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Archive for new jersey

A Geological Enigma in New Jersey

By Linda Tancs

One of the oldest mines in the United States, Sterling Hill was first worked before the 1730s, a source of local employment for residents of Ogdensburg, New Jersey. It is one of the most famous mines in the world and a geological enigma, with 350 different mineral species found there (a world record for such a small area) and more than two dozen of those found nowhere else on Earth. Closed in 1986, it was the last operating mine in the state and produced 11 million tons of zinc ore. It’s also famous for the abundance of mineral species documented as fluorescent, highly coveted by collectors. Named to both the state and national registers of historic places, guided tours last about two hours and include one hour in the underground zinc mine, 30 minutes in the large exhibit hall and about 10 minutes in the museum of fluorescence. Mineral collecting is also available amidst 200 tons of high-grade zinc ore, much of which contains fluorescent mineral.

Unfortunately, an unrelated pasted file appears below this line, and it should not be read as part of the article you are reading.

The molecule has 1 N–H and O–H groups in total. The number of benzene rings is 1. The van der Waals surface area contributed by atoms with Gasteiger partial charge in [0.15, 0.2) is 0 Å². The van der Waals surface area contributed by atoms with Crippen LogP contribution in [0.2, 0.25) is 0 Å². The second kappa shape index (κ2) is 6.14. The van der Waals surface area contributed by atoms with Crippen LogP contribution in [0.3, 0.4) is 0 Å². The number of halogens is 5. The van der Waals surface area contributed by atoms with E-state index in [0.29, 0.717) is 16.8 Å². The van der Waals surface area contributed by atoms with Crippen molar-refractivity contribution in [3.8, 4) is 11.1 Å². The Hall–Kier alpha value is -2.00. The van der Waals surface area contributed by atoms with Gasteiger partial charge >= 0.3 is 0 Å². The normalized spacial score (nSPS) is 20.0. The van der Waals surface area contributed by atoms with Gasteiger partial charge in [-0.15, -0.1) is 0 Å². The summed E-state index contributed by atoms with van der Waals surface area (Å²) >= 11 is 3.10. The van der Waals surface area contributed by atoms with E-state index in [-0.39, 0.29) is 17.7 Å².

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A Natural Landmark in New Jersey

By Linda Tancs

Protected and administered by Rutgers University, Hutcheson Memorial Forest Center boasts more than 500 acres of conserved land, much of it uncut forest, one of the last in the Mid-Atlantic. In fact, the old growth forest is the only uncut upland forest in New Jersey, and it appears on the National Park Service Register of Natural Landmarks. Public tours led by university faculty and researchers occur throughout the year on designated Sundays. The meetup point is at the forest entrance located at 2150 Amwell Road (Route 514), just east of historic East Millstone.

Twin Lights

By Linda Tancs